After saving nearly a $1 million over a three-year period, the city of Union is looking at ways to reduce health insurance costs even more.
The city is exploring the next step toward self-insurance in the next few years.
Union took the first step in 2015 when it joined a multiple-city health insurance pool. Three years later, City Administrator Russell Rost said the pool has led to savings totalling $933,072.26.
Rost said the savings are based on projections where costs increase 9 percent annually. He said 9 percent was a very conservative estimate based on the city’s prior experience.
Prior to joining the pool, Rost said costs increased by 51 percent in a three period, on average of about 17 percent a year.
Rost informed aldermen at the Aug. 6 personnel, finance and public works committee meeting about the savings. He also briefed the board on what the next steps look like.
Rost told The Missourian the city is likely to start the transition toward starting its own pool that includes self-insurance and should lead to more savings.
In an effort to cut the rising insurance costs, the city joined an insurance pool offered through its property, automobile, employment practice, workers’ compensation and liability insurance MIRMA (Missouri Intergovernmental Risk Management Association) provider.
Under the plan, MIRMA pools employees from multiple cities to seek better rates. For employees, the actual insurance is unchanged.
“We used to go to local broker and we’d go on the market and get bids each year,” Rost said. “Those bids became, those increases, became pretty significant.”
The city jumped into an existing pool and immediately saw savings.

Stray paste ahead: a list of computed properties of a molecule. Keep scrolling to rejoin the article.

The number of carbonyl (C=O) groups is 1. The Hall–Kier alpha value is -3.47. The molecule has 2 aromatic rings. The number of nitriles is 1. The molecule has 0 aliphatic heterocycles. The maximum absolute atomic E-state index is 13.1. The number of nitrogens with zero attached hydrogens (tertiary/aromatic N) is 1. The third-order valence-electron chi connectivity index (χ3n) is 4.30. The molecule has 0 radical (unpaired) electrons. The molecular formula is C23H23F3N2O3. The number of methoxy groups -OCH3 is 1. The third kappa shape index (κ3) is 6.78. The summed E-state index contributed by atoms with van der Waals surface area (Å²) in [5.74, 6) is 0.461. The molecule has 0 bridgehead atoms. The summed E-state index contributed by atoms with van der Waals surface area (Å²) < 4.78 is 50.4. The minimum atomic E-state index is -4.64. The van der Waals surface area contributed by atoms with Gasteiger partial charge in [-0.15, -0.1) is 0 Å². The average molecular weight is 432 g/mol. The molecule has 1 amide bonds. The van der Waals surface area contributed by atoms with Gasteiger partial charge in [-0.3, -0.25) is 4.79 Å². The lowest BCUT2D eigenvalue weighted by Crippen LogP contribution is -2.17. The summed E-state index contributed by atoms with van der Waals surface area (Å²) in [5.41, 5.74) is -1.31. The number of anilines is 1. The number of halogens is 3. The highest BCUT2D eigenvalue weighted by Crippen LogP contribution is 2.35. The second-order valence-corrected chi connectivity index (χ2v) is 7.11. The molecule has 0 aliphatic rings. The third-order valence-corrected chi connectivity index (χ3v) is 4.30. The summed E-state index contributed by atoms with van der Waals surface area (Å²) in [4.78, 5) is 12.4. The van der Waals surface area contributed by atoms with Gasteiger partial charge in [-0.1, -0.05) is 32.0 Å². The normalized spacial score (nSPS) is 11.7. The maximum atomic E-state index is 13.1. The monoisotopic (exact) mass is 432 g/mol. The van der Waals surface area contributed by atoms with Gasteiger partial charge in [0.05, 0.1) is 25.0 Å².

“It allows the benefit of savings by doing that, by taking some of the risk in house,” he said.
The logical next step is to start its own pool, Rost said. Under its own pool, he said 20-plus municipalities would all join in together to form a group.
“We are actively seeking other cities to join us,” he said.
When formed, the new pool would have a common start date for its insurance.
“We plan to transition, over the next couple of years, into a true pool, where we won’t need to join with these other groups,” he said. “We’ll have our own group at that point.”
Coverage for employees wouldn’t change at all. Rost said the deductible would be the same and so would the providers.
“We’d pool with other cities to do a program that includes self-insurance and excess loss coverage,” he said.
The potential cost savings would come from the eliminations of profits. With the city running the pool, Rost said there wouldn’t be an outside party interested in generating profits.
“There are some profits that are built in contractually by joining these other companies,” he said. “The reason they’re letting us join is they realize a profit with us joining the group. If we create our own group, we would eliminate the need to pay those profits.”
Rost said April 2019 is a potential start date, but it’s still up in the air. He said there’s a lot of things to still get into place.
Rost said the city wanted to start its own pool three years ago, but needed the savings to fund the switch. With the savings in place, now it will begin making the transition.
“Now we have, going forward, the funding to create the pool that we need,” he said.